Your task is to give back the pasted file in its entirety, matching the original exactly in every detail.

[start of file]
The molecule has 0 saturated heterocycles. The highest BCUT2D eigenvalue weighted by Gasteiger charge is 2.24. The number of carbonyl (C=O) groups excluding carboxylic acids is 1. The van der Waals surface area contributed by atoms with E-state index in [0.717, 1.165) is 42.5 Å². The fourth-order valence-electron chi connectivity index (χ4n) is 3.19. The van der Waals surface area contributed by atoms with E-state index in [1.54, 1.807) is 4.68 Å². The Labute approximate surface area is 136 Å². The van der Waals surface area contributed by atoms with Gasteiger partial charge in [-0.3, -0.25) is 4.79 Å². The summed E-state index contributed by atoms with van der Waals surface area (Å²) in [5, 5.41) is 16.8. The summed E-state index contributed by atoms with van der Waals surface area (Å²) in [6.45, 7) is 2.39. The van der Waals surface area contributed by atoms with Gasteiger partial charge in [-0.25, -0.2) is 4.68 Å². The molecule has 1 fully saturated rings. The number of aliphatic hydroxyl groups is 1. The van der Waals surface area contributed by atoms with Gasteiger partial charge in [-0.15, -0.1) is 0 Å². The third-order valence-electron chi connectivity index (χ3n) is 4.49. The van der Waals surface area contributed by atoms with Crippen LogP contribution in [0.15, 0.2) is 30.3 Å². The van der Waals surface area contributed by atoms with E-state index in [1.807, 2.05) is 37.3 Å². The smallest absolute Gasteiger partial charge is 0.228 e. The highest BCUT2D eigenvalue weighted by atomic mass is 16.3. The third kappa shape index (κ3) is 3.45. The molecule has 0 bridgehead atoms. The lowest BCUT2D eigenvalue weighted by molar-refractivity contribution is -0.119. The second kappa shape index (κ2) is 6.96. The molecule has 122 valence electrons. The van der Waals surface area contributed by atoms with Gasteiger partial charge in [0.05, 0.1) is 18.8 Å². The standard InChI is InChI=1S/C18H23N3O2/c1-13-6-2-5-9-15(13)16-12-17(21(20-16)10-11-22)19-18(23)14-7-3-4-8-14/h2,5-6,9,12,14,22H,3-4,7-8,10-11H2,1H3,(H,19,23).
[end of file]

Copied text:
The molecule has 0 saturated heterocycles. The highest BCUT2D eigenvalue weighted by Gasteiger charge is 2.24. The number of carbonyl (C=O) groups excluding carboxylic acids is 1. The van der Waals surface area contributed by atoms with E-state index in [0.717, 1.165) is 42.5 Å². The fourth-order valence-electron chi connectivity index (χ4n) is 3.19. The van der Waals surface area contributed by atoms with E-state index in [1.54, 1.807) is 4.68 Å². The Labute approximate surface area is 136 Å². The van der Waals surface area contributed by atoms with Gasteiger partial charge in [-0.3, -0.25) is 4.79 Å². The summed E-state index contributed by atoms with van der Waals surface area (Å²) in [5, 5.41) is 16.8. The summed E-state index contributed by atoms with van der Waals surface area (Å²) in [6.45, 7) is 2.39. The van der Waals surface area contributed by atoms with Gasteiger partial charge in [-0.25, -0.2) is 4.68 Å². The molecule has 1 fully saturated rings. The number of aliphatic hydroxyl groups is 1. The van der Waals surface area contributed by atoms with Gasteiger partial charge in [-0.15, -0.1) is 0 Å². The third-order valence-electron chi connectivity index (χ3n) is 4.49. The van der Waals surface area contributed by atoms with Crippen LogP contribution in [0.15, 0.2) is 30.3 Å². The van der Waals surface area contributed by atoms with E-state index in [1.807, 2.05) is 37.3 Å². The smallest absolute Gasteiger partial charge is 0.228 e. The highest BCUT2D eigenvalue weighted by atomic mass is 16.3. The third kappa shape index (κ3) is 3.45. The molecule has 0 bridgehead atoms. The lowest BCUT2D eigenvalue weighted by molar-refractivity contribution is -0.119. The second kappa shape index (κ2) is 6.96. The molecule has 122 valence electrons. The van der Waals surface area contributed by atoms with Gasteiger partial charge in [0.05, 0.1) is 18.8 Å². The standard InChI is InChI=1S/C18H23N3O2/c1-13-6-2-5-9-15(13)16-12-17(21(20-16)10-11-22)19-18(23)14-7-3-4-8-14/h2,5-6,9,12,14,22H,3-4,7-8,10-11H2,1H3,(H,19,23).